Literary

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The Beautiful and the Damned

by Francis Scott Fitzgerald

The novel provides a portrait of the Eastern elite during the Jazz Age, exploring New York Café Society. As with his other novels, Fitzgerald's characters are complex, especially in their marriage and intimacy,...

The Captive

In Search of Lost Time #5

by Marcel Proust

In The Captive, Proust’s narrator describes living in his mother’s Paris apartment with his lover, Albertine, and subsequently falling out of love with her.

An American Tragedy

by Theodore Dreiser

An American Tragedy is a novel by the American writer Theodore Dreiser.

The House of Mirth

by Edith Wharton

The House of Mirth (1905), by Edith Wharton, is a novel about New York socialite Lily Bart attempting to secure a husband and a place in rich society. It is one of the first novels of manners in American literature.

The Ambassadors

by Henry James

Concerned that her son Chad may have become involved with a woman of dubious reputation, the formidable Mrs. Newsome sends her 'ambassador' Strether from Massachusetts to Paris to extricate him. Strether's mission,...

This Side of Paradise

by Francis Scott Fitzgerald

Published in 1920, and taking its title from a line of the Rupert Brooke poem Tiare Tahiti, the book examines the lives and morality of post-World War I youth. Its protagonist, Amory Blaine, is an attractive...

Sylvia's Lovers

by Elizabeth Cleghorn Gaskell

The novel begins in the 1790s in the coastal town of Monkshaven (modeled on Whitby, England) against the background of the practice of impressment during the early phases of the Napoleonic Wars.

Moll Flanders

by Daniel Defoe

The Fortunes and Misfortunes of the Famous Moll Flanders (commonly known as simply "Moll Flanders") is a novel written by Daniel Defoe in 1722. Defoe wrote this after his work as a journalist and pamphleteer....

The Age of Innocence

Pulitzer Prize for Fiction 1921

by Edith Wharton

The Age of Innocence centers on one society couple's impending marriage and the introduction of a scandalous woman whose presence threatens their happiness. Though the novel questions the assumptions and mores...

A Sentimental Journey

by Laurence Sterne

A Sentimental Journey Through France and Italy is a novel by the Irish-born English author Laurence Sterne, written and first published in 1768, as Sterne was facing death. In 1765 Laurence Sterne travelled...

The Wide, Wide World

by Susan Warner

The Wide, Wide World is a work of sentimentalism based on the life of young Ellen Montgomery. The story begins with Ellen’s happy life being disrupted by the fact that her mother is very ill and her father...

Riceyman Steps

James Tait Black Memorial Prize for Fiction 1923

by Arnold Bennett

The story takes place in 1919-1920 and deals with the final year in the life of its main character, Henry Earlforward, a miser, who keeps a second-hand bookshop in the Clerkenwell area of London. Henry marries...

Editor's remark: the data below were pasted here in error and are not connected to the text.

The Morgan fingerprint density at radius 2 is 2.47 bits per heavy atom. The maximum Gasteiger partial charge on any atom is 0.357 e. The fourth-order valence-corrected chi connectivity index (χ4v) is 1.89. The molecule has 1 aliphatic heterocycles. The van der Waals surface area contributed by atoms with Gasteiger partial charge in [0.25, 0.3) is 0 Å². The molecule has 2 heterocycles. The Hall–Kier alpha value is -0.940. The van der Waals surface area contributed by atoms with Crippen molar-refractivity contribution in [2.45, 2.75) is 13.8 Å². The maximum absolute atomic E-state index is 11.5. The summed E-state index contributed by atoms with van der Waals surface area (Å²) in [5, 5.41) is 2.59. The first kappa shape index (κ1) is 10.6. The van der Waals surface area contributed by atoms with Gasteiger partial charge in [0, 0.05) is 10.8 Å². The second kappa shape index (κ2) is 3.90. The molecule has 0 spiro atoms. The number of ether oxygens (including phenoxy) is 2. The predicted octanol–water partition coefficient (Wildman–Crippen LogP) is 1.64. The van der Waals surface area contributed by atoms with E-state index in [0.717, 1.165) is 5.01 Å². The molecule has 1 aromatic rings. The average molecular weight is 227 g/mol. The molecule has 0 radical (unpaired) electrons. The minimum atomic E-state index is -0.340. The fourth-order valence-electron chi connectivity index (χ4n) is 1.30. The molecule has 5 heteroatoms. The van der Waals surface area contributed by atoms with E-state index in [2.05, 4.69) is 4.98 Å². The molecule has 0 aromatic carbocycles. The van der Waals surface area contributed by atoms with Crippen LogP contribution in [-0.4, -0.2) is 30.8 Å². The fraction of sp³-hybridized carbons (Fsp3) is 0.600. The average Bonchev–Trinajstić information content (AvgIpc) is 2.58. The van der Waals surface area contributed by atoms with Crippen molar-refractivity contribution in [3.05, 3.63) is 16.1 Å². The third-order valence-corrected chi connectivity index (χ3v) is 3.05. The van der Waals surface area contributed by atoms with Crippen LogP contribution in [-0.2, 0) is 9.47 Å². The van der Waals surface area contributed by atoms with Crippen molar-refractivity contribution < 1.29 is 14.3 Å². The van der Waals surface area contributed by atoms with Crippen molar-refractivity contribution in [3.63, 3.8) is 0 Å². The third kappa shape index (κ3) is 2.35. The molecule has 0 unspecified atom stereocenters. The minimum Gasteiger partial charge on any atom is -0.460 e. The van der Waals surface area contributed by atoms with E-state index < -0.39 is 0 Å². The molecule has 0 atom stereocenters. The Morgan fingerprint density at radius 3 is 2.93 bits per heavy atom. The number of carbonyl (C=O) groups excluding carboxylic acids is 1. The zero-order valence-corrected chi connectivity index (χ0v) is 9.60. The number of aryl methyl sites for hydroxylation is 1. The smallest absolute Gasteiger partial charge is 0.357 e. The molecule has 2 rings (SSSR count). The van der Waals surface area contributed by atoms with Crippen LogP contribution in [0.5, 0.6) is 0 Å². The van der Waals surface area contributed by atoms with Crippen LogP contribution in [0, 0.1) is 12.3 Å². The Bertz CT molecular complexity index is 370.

The Iron Woman

by Margaret Deland

The Iron Woman is a novel of manners by the American writer Margaret Deland set in the 19th century fictional locale of Mercer, an Ohio River community that represents Pittsburgh, Pennsylvania.

The Voyage Out

by Virginia Woolf

Rachel Vinrace embarks for South America on her father's ship and is launched on a course of self-discovery in a kind of modern mythical voyage. The mismatched jumble of passengers provide Woolf with an opportunity...

The Mill on the Floss

by George Eliot

The novel details the lives of Tom and Maggie Tulliver, a brother and sister growing up on the river Floss near the village of St. Oggs, evidently in the 1820s, after the Napoleonic Wars but prior to the first...

The Great Gatsby

by Francis Scott Fitzgerald

The Great Gatsby is a novel by the American author F. Scott Fitzgerald. First published on April 10, 1925, it is set in Long Island's North Shore and New York City during the summer of 1922. The novel chronicles...

Poor Jack

by Frederick Marryat

It tells the story of Thomas Saunders, a sailor's son and neglected street urchin struggling to survive in Greenwich, London in the early 19th century. ("Poor Jack" was the title given by the waterfront boys,...

Sanin

by Mikhail Petrovich Artsybashev

The hero of Artsybashev's novel exhibits a set of new values to be contrasted with the morality of the older Russian intelligentsia. Sanin is an attractive, clever, powerful, life-loving man who is, at the same...

The Genius

by Theodore Dreiser

Theodore Dreiser heavily invested himself in The Genius, an autobiographical novel first published in 1915. Thoroughly immersed in the turn-of-the-century art scene, The Genius explores the multiple conflicts...

With Her in Ourland

by Charlotte Perkins Gilman

Sequel to Herland. Published serially in the author's monthly magazine, Forerunner, volume 7 (1916). Herland described an all-women utopia in a secluded high valley, where 3 adventurous young men visit by airplane....